A Fixed-Price contract is also known as a lump-sum contract. This type of contract is used when there is no uncertainty in the scope of work. Once the contract is signed, the seller is contractually bound to complete the task within the agreed amount of money and/or time. Due to the nature of the contract, the seller bears the majority of the risk, as he must provide for the completion of the work as stipulated in the contract
A Fixed-Price contract can be further divided into three categories:
- Firm Fixed-Price contract (FFP)
- Fixed Price Incentive Fee contract (FPIF)
- Fixed Price with Economic Price Adjustment contracts (FP-EPA)
The main advantage of a Fixed-Price contract is that both parties know the scope of the work, and the total cost of the task before the work is started.
Generally, outsourcing and turnkey procurement contracts are signed under a Fixed-Price contract on a deliverables basis.
This type of contract is very useful if the scope of work is defined accurately. Fixed-Price contracts are good for controlling the cost.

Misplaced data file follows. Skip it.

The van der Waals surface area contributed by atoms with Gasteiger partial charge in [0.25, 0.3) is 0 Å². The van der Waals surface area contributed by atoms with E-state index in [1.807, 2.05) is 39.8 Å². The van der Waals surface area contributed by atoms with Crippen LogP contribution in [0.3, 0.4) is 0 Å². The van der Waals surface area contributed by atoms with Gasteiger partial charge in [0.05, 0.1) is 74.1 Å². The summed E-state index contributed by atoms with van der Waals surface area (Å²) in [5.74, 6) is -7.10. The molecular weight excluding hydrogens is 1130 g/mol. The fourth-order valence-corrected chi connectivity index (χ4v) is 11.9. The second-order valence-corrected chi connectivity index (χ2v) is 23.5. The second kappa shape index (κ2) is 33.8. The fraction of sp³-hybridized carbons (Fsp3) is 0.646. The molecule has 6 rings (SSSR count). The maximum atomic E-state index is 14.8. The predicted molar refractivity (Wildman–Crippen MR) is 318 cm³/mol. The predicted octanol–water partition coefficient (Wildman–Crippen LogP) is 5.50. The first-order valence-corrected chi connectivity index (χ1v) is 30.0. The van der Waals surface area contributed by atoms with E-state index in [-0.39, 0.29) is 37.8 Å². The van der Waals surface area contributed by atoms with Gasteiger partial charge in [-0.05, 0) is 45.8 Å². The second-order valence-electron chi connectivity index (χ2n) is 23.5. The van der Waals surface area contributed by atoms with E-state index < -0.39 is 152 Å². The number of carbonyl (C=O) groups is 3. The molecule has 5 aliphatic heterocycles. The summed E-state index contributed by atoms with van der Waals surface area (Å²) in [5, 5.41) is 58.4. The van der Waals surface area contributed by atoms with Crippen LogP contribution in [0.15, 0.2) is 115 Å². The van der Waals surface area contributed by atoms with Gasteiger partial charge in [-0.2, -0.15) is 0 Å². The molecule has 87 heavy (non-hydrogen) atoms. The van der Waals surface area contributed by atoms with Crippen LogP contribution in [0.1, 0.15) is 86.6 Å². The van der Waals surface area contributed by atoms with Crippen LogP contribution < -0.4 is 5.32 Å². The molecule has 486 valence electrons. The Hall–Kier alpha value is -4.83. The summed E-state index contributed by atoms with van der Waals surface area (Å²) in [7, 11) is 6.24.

However, changes in scope must be carefully observed. The cost of any change in scope is very steep in a Fixed-Price contract. I have seen that the contractors get the contract by bidding the lowest price, and then try to generate extra revenue on any opportunity for change requests, such as added scope.
I have also seen contractors fighting with the project manager regarding the scope. Although they agreed initially, later they argue on small issues to raise the change request to earn some extra money.
For this reason, you have to be very careful with this type of contract, and to make sure the scope is as detailed as well-defined and detailed as possible.
Firm Fixed-Price Contract (FFP)
This is the simplest type of procurement contract. In this type of contract, the fee is fixed. The seller has to complete the job within an agreed amount of money and time. Any cost increase due to bad performance of the seller will be the responsibility of the seller, who is contractually bound to complete the job within the agreed amount.